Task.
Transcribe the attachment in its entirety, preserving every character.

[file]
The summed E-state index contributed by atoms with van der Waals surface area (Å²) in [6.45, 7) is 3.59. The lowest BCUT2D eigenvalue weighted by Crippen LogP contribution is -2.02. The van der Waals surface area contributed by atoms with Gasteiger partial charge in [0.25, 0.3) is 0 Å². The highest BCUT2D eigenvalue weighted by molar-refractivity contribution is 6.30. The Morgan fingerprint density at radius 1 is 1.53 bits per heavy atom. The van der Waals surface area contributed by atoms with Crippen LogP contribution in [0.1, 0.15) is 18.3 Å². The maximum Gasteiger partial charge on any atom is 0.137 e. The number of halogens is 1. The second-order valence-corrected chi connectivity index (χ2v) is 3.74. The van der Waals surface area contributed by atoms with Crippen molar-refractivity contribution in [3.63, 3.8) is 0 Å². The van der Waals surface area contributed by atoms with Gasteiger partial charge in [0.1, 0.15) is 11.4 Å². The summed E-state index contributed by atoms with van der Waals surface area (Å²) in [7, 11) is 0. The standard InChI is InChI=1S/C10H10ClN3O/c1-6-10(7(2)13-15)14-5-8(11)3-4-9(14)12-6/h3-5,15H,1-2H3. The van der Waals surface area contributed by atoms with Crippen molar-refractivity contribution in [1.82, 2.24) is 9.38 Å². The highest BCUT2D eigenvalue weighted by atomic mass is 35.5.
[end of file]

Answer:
The summed E-state index contributed by atoms with van der Waals surface area (Å²) in [6.45, 7) is 3.59. The lowest BCUT2D eigenvalue weighted by Crippen LogP contribution is -2.02. The van der Waals surface area contributed by atoms with Gasteiger partial charge in [0.25, 0.3) is 0 Å². The highest BCUT2D eigenvalue weighted by molar-refractivity contribution is 6.30. The Morgan fingerprint density at radius 1 is 1.53 bits per heavy atom. The van der Waals surface area contributed by atoms with Crippen LogP contribution in [0.1, 0.15) is 18.3 Å². The maximum Gasteiger partial charge on any atom is 0.137 e. The number of halogens is 1. The second-order valence-corrected chi connectivity index (χ2v) is 3.74. The van der Waals surface area contributed by atoms with Crippen molar-refractivity contribution in [3.63, 3.8) is 0 Å². The van der Waals surface area contributed by atoms with Gasteiger partial charge in [0.1, 0.15) is 11.4 Å². The summed E-state index contributed by atoms with van der Waals surface area (Å²) in [7, 11) is 0. The standard InChI is InChI=1S/C10H10ClN3O/c1-6-10(7(2)13-15)14-5-8(11)3-4-9(14)12-6/h3-5,15H,1-2H3. The van der Waals surface area contributed by atoms with Crippen molar-refractivity contribution in [1.82, 2.24) is 9.38 Å². The highest BCUT2D eigenvalue weighted by atomic mass is 35.5.